B.C. nurses rally over inclusion in PTSD bill

Nurses want to be part of the post-traumatic stress disorder legislation, as with first responders

Laura Ter Smitte said she’s lost track of the number of times she’s been bitten, punched and spit on while working a shift at University Hospital of Northern B.C. in Prince George.

Ter Smitte said she couldn’t bring herself to take a day off work, however, and leave her co-workers to run the hospital that she said is typically 65 patients over-capacity.

“I have watched my friends and coworkers go through some of the most awful moments of their lives trying to provide care for people.”

Ter Smitte was one of more than 150 nurses to gather outside the Vancouver Art Gallery on Thursday to urge the provincial government to include nurses in recent mental health legislation.

BCNU president Christine Sorensen fields questions from reporters after rally in Vancouver. (Ashley Wadhwani/Black Press Media)

Bill M233 – also known as the PTSD bill – was announced in April. If passed, the NDP government would amend the Workers Compensation Act to add post-traumatic stress disorder and other mental injuries to a list of “presumptive conditions,” no longer requiring workers to prove their disease or disorder is work-related.

READ MORE: Union calls for nurses to be included in workers mental health legislation

READ MORE: B.C. first responders to get better mental health support

So far this will apply to firefighters, police, paramedics, sheriffs and correctional officers.

At the rally, BC Nurses Union president Christine Sorensen said WorkSafeBC has reported that an average of 26 nurses a month make claims because of mental or physical injuries, but that Labour Minister Harry Bains has told her there isn’t enough evidence to include nurses across the province.

“Minister Bains, nurses suffering from their work and related trauma is fixable, and we implore your government to do the right thing,” Sorensen told the crowd.

Laura Ter Smitte has been a nurse for eight years in Prince George. (Ashley Wadhwani/Black Press Media)

Ter Smitte told Black Press Media she’s made several claims to WorkSafeBC in the past and that it was bittersweet to hear that the bill include her or her colleagues.

“I’m very, very, very happy that first responders are getting this – I have friends that are corrections officers, my brother is a sheriff,” she said. “I have a lot of friends that are police officers.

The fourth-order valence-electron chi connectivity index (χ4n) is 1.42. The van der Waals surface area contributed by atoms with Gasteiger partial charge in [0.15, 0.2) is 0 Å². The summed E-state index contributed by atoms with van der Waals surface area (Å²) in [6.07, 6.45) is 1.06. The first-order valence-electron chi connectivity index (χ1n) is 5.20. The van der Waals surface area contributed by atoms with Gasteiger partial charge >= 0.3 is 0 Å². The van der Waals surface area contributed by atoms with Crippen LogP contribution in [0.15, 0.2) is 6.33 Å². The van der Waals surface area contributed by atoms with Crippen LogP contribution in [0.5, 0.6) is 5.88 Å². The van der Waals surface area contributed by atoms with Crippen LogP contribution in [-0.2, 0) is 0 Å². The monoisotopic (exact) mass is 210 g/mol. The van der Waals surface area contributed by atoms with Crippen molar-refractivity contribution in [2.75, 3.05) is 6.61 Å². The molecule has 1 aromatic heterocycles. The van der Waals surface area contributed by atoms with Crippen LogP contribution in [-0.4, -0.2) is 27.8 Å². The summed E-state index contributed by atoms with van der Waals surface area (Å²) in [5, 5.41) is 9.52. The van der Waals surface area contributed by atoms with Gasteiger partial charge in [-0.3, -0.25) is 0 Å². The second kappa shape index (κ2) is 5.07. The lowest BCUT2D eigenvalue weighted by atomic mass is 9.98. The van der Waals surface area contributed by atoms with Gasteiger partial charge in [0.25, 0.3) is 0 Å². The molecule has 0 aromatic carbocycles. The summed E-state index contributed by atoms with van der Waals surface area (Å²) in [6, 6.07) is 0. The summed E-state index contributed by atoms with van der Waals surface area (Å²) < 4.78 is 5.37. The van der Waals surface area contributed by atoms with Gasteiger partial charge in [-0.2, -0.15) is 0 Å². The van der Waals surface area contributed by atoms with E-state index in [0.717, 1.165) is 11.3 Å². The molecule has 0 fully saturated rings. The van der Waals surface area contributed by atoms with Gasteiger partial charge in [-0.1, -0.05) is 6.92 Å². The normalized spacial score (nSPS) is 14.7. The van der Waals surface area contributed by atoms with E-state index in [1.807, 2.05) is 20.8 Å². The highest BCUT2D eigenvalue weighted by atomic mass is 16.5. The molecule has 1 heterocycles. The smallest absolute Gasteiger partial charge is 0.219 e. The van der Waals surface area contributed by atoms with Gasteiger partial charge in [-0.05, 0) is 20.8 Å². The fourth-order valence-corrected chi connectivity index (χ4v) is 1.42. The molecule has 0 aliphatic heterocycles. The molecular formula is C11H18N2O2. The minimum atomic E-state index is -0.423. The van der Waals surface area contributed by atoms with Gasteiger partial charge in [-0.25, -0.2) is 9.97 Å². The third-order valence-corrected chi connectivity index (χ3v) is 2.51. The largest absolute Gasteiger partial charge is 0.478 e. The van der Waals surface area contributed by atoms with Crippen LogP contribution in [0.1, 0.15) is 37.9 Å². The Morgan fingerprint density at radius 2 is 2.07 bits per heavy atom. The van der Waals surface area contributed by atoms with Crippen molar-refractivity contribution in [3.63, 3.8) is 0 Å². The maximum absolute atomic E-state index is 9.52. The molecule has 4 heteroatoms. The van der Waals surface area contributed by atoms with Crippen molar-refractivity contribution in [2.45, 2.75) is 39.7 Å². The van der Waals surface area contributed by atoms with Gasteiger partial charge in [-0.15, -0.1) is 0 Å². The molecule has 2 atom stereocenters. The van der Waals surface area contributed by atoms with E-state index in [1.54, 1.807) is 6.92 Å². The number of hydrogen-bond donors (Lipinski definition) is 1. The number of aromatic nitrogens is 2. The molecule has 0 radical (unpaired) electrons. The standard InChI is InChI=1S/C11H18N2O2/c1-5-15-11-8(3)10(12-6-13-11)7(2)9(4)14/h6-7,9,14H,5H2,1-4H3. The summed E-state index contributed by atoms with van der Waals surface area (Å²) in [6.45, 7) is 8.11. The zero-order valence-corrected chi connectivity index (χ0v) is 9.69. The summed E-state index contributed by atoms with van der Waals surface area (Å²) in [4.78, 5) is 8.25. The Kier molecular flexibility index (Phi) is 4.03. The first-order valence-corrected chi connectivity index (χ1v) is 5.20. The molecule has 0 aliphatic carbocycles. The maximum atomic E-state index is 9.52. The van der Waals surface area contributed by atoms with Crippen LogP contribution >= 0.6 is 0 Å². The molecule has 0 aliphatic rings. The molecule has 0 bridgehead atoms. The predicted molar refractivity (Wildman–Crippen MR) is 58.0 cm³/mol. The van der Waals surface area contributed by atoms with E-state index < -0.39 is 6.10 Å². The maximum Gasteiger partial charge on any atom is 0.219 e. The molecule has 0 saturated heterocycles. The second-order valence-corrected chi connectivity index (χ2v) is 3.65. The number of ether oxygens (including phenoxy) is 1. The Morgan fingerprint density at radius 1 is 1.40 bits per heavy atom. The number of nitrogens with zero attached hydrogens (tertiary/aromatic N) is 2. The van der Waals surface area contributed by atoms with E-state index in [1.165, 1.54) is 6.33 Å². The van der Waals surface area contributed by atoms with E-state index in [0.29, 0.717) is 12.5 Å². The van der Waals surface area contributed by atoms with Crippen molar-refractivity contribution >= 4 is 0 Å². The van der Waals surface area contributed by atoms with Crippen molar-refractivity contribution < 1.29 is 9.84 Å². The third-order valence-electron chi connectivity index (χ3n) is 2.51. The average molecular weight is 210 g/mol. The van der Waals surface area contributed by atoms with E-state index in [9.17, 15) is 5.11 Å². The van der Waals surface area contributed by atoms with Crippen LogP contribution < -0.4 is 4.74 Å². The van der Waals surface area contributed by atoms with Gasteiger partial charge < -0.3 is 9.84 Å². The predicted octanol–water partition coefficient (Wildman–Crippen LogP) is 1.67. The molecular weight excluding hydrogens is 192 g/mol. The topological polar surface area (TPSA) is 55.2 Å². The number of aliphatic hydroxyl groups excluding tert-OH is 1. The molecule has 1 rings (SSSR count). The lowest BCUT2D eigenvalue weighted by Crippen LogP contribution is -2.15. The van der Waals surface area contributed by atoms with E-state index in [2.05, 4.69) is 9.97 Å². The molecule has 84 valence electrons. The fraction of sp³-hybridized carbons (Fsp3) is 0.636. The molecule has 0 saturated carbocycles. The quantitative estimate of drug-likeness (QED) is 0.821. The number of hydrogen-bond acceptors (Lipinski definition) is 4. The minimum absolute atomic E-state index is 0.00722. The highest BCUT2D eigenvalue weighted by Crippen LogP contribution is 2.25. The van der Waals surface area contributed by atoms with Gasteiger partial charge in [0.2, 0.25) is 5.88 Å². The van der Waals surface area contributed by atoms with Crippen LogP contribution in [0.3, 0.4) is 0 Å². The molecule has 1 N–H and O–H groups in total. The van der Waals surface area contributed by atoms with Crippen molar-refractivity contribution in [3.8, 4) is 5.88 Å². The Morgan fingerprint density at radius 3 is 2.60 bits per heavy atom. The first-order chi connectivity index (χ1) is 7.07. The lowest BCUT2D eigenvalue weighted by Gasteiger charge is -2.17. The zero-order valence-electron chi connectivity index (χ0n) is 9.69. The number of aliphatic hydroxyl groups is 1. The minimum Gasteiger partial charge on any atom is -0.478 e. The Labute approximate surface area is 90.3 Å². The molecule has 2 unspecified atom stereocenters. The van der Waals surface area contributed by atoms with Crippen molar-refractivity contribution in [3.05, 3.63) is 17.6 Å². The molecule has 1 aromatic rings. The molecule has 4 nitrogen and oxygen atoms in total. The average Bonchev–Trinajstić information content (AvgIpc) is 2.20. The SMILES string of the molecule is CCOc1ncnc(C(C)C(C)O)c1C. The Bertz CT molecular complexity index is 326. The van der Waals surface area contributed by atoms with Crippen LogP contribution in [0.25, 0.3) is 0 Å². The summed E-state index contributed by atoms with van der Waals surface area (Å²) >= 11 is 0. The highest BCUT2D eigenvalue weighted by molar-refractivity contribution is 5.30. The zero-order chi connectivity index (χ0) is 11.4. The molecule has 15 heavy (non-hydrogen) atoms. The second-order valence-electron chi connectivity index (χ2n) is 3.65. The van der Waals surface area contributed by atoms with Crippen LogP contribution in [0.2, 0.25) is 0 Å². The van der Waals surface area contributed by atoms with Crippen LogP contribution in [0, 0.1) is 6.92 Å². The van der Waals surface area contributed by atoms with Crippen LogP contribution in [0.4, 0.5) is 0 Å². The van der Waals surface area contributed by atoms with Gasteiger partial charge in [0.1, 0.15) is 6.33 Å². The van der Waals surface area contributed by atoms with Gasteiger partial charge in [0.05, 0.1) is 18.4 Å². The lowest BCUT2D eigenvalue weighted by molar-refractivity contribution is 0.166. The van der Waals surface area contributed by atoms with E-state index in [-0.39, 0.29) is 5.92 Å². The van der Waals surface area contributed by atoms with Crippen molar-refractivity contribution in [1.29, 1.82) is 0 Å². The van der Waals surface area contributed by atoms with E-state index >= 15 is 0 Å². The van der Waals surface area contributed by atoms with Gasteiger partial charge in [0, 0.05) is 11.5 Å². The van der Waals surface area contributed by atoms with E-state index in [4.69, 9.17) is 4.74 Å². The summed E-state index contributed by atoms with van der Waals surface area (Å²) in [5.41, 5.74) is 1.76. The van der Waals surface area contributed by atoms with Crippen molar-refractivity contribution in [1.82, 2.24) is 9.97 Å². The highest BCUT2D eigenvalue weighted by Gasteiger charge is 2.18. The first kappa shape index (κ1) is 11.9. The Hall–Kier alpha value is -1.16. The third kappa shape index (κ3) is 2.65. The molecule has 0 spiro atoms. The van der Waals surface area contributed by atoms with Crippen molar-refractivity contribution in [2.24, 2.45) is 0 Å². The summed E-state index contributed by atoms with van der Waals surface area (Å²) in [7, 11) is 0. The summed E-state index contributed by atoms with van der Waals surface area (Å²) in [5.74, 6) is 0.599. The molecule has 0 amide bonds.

“However, nurses suffer the same trauma, not just in our emergency departments… They suffer the same amount of violence, and we see a lot of the same, awful tragedies as all of the other first responders.”

The labour ministry has since said the bill would consider other occupations in the future, but Sorensen wants to know when.

In the meantime, Ter Smitte said she doesn’t question her decision to go to work each day in a career she described as a passion “that chooses us.”

“We don’t go to work and cease to be nurses when we leave work – it’s part of our culture, it’s part of who we are. It’s shaped who I am,” she said.

“I love my job, I go to work every day because I love my job, and I’ll continue to do my job regardless of how many extra patients we have and how many times I get beat up.”


@ashwadhwani
ashley.wadhwani@bpdigital.ca

Like us on Facebook and follow us on Twitter.

Get local stories you won't find anywhere else right to your inbox.
Sign up here

Comments are closed

Just Posted

It’s showtime: Victoria theatre reopens with new COVID-19 protocols

Capitol 6 theatre and SilverCity Victoria have reopened with limited seating

Rapid bus system could increase frequency, reliability in Greater Victoria

BC Transit studies methods for improving major routes in Capital Region

Victoria Police searching for missing teen

Arianna Mckenzie, 17, last seen July 2

Victoria man collects 28 bags of trash along two-kilometre stretch of highway

20-year-old spent 12 hours collecting garbage near Thetis Lake

13 new B.C. COVID-19 cases, Langley Lodge outbreak ends

Health care outbreaks down to four, 162 cases active

Two injured hikers airlifted from North Vancouver Island Park

Campbell River and Comox Search and Rescue hoist team rescued the injured from Cape Scott Provincial Park

Alberta health minister orders review into response after noose found in hospital in 2016

A piece of rope tied into a noose was found taped to the door of an operating room at the Grande Prairie Hospital in 2016

B.C.’s major rivers surge, sparking flood warnings

A persistent low pressure system over Alberta has led to several days of heavy rain

B.C.’s Indigenous rights law faces 2020 implementation deadline

Pipeline projects carry on as B.C. works on UN goals

‘Mind boggling’: B.C. man $1 million richer after winning Lotto 6/49 a second time

David O’Brien hopes to use his winnings to travel and of course keep playing the lottery

B.C. teacher loses licence after sexual relationships with two recently-graduated students

The teacher won’t be allowed to apply for a teaching certificate until 2035

Lower Mainland teacher facing child pornography charges

Elazar Reshef, 52, has worked in the Delta School District

Most Read